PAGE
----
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FIRs, Legal Procedures Being Used to Intimidate Journalists: Newslaundry on FIR Against Reporter

The FIR is based on the complaint of a journalist from News18, Deep Srivastava.

New Delhi: An FIR was filed against media organisation Newslaundry‘s reporter Nidhi Suresh on July 4 at the Sadar Bazar police station in Shahjahanpur district of Uttar Pradesh after News18’s Deep Srivastava filed a defamation complaint against her. Reporter Manoj and the editor of another web portal, Bhadas Media, have also been named in the same FIR.

Sections 500 (punishment for defamation) and 501 (Printing or engraving matter known to be defamatory) of the Indian Penal Code have been invoked in the FIR.

The complaint in the FIR states, “Twitter handle @nidhisuresh tweeted that in Tilhar religious conversion case, I demanded money…and also mentioned a writ in Delhi court. Although writ does not mention the channel’s or reporter’s name, this twitter handle is conspiring against me and blaming me for taking money.”

The complainant also said that he is diabetic and his condition has worsened because of being “defamed”.

He further says in his complaint that many newspapers have published this news of conversion.

Previously, Suresh had written a report containing allegations of a woman named Ayesha Alvi that she was “harassed” by the media after her conversion to Islam. She had filed a petition in the Delhi high Court where she had mentioned that she received a threatening call from a number.

“… [the person] threatened that he will publish the news about my conversion and that I would get arrested and he demanded money from me and when we denied he threatened again. Thereafter he forcefully took 20 thousand rupees from us,” the petition read.

When Suresh called the number, the person on the other end identified himself as Deep Srivastava, reporter at News18. This was mentioned in the report, which also said that News18 was approached for a quote about their journalist’s role in the matter, but the organisation did not respond.

In her report, Suresh wrote, “[Srivastava] told Newslaundry there was ‘no truth’ in the claim that he had extorted money from Ayesha. When asked if Ayesha had initially refused to give him a video statement, Srivastava said, ‘I can’t talk about this over the phone.’ He then cut the call.”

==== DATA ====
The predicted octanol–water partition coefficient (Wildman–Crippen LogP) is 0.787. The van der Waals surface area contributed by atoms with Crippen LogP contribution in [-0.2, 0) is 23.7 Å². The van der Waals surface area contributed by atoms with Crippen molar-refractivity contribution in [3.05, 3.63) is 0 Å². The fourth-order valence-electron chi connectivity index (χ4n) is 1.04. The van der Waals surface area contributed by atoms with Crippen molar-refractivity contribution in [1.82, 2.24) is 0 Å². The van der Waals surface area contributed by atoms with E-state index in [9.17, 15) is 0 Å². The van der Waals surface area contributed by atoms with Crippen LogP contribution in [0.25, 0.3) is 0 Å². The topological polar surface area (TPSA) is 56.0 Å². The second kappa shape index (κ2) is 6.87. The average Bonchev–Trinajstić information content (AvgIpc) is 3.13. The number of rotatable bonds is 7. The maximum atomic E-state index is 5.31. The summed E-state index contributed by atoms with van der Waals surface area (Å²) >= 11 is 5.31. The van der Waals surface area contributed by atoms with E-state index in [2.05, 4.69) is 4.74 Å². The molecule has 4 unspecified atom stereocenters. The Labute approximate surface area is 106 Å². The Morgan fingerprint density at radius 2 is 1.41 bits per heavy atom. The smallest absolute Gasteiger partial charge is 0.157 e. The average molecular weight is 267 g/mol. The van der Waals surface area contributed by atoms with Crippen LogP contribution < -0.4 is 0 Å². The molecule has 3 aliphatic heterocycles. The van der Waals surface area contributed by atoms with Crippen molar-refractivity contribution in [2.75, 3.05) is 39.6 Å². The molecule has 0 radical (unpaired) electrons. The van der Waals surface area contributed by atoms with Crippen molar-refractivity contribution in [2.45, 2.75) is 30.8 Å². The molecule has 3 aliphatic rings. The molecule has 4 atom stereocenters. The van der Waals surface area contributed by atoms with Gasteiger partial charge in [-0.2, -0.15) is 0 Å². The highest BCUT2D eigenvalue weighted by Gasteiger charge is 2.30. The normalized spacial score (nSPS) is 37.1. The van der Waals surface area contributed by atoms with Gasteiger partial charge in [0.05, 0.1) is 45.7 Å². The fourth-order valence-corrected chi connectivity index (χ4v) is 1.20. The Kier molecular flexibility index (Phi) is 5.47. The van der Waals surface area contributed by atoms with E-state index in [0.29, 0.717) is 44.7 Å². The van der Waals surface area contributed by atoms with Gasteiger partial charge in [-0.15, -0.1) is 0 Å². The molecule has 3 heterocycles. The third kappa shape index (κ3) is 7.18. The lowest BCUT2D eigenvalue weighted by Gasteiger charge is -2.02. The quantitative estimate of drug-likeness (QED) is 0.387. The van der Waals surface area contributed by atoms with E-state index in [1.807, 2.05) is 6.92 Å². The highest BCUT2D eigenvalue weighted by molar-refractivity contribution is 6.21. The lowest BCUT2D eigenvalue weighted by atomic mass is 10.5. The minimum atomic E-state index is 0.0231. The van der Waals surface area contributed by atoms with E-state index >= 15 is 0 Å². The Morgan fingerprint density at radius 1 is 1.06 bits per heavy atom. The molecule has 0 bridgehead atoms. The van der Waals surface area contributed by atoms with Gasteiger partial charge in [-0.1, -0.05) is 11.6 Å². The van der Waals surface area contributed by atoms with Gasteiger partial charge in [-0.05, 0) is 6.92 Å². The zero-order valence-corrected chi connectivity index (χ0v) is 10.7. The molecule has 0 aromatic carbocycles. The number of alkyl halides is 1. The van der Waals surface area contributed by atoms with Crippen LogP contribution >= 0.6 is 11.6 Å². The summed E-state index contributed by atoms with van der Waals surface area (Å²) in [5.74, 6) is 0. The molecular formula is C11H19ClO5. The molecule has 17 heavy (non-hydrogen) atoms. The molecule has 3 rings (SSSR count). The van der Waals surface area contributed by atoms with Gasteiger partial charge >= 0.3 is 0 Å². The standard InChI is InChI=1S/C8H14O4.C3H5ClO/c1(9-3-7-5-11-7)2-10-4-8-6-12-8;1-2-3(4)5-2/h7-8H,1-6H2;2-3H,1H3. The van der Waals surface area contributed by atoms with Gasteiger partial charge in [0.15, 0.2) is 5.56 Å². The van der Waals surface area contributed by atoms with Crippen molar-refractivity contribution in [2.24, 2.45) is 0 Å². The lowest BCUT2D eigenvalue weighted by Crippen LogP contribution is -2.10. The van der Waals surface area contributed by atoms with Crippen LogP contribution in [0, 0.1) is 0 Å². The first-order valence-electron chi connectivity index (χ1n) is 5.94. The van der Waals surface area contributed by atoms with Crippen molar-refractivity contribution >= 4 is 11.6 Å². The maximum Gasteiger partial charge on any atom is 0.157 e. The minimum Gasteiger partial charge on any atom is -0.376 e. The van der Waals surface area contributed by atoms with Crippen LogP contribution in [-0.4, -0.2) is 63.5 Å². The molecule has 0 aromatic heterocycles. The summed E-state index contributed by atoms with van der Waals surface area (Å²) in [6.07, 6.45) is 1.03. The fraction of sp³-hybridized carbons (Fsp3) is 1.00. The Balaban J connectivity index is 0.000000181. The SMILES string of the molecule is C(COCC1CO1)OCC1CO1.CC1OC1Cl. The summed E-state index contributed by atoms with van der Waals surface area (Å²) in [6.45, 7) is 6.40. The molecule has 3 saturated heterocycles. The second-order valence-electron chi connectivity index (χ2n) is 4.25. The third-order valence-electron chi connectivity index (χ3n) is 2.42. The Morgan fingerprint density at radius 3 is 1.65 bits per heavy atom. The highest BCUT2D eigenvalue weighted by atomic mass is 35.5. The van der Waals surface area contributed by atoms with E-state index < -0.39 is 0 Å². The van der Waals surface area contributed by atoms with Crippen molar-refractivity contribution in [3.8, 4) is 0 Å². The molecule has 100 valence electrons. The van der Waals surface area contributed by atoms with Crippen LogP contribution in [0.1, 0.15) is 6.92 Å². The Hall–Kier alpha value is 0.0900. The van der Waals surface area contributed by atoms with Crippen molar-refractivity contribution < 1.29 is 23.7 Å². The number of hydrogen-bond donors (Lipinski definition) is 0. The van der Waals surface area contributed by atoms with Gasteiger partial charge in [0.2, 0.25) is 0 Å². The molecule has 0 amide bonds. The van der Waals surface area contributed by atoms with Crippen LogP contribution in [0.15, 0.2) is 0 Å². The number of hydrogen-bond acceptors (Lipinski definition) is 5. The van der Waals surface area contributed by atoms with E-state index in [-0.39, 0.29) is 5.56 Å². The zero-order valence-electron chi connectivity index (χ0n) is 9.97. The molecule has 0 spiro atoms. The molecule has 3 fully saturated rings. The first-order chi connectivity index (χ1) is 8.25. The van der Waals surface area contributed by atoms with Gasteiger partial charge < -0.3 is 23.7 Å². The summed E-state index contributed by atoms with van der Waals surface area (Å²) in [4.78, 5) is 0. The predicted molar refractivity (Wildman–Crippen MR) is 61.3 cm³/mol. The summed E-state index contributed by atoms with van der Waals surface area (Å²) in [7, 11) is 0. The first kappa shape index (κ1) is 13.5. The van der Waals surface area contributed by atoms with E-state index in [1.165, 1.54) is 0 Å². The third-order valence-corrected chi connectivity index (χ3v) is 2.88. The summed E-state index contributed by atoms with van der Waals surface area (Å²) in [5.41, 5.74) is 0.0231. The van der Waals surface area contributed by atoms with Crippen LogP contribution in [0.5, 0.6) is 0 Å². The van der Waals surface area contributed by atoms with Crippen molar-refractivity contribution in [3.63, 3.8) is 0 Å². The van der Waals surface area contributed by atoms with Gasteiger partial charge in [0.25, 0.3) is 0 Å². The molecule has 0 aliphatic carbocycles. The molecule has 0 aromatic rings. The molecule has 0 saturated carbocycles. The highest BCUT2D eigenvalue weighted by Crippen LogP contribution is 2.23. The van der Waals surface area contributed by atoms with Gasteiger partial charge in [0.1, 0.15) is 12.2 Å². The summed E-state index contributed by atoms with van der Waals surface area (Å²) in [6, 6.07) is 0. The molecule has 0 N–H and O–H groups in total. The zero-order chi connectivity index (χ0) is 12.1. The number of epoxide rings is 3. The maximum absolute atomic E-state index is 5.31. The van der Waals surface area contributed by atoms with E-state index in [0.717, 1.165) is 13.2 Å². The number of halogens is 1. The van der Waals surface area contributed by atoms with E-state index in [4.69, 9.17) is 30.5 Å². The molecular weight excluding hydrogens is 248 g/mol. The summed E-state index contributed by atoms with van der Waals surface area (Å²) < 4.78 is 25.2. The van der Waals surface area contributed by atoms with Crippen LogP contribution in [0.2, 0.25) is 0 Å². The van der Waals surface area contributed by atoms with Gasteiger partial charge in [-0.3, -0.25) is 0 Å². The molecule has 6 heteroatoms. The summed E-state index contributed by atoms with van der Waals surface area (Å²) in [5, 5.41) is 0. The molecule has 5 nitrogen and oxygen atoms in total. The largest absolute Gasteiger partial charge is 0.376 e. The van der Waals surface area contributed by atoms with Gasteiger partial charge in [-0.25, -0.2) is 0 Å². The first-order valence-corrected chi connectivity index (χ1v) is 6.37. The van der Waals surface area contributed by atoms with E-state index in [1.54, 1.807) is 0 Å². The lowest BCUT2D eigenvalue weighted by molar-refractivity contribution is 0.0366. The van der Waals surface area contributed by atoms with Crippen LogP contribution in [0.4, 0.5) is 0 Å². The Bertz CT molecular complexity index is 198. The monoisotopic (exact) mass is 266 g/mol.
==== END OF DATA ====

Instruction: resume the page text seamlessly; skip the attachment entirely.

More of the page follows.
According to a Newslaundry report, their reporter has received multiple phone calls from the investigation officer in the case, without any formal notice.

Also read: Julian Assange Case: Key Witness Admits He Lied, US Media Ignores Exculpatory Revelations

Newslaundry co-founder and CEO Abhinandan Sekhri, while speaking to The Wire, said that this was part of a larger attempt to “intimidate” the media.

“Clearly, FIRs and legal procedures are being used to intimidate journalists in the country. It is sad, but what is sadder is that journalists themselves are contributing to this [referring to Deep Srivastava],” he said, adding that larger news organisations like Times Now have also previously filed cases against the web portal.

He added, “It seems that these organisations are not interested in doing journalism, but are active in becoming propaganda machines for the government.”

“Interestingly, the FIR has not been registered against the Newslaundry report, but against our reporter’s tweet. The tweet hasn’t been specified in the FIR. Our editorial filters are robust, and so is the report in question,” he further told The Wire.

Sekhri added that this attempt to “intimidate” Newslaundry’s reporter will not work and the organisation will be legally taking this case on.

He pointed out that this FIR could not have been filed without the approval of the magistrate, which has not been done by the police in this case.

The Supreme Court of India has previously held that for criminal defamation, the complainant must file a complaint before a magistrate first under Section 200 of the Code of Criminal Procedure.

Newslaundry reporter Nidhi Suresh also said that the FIR has been filed without the magistrate’s approval. In a tweet, she wrote, “UP police registered an FIR against me after Deep Srivastava filed a complaint of defamation. As per law, an FIR for criminal defamation can only be filed after a magistrate’s approval. UP police bypassed this & registered an FIR under IPC 500 and 501.”

A spate of FIRs have been filed against reporters in recent times, including several against The Wire. Earlier this week, Reporters Without Borders published a list of 37 world leaders who are “predators of the press” – and India’s Narendra Modi made it to the list.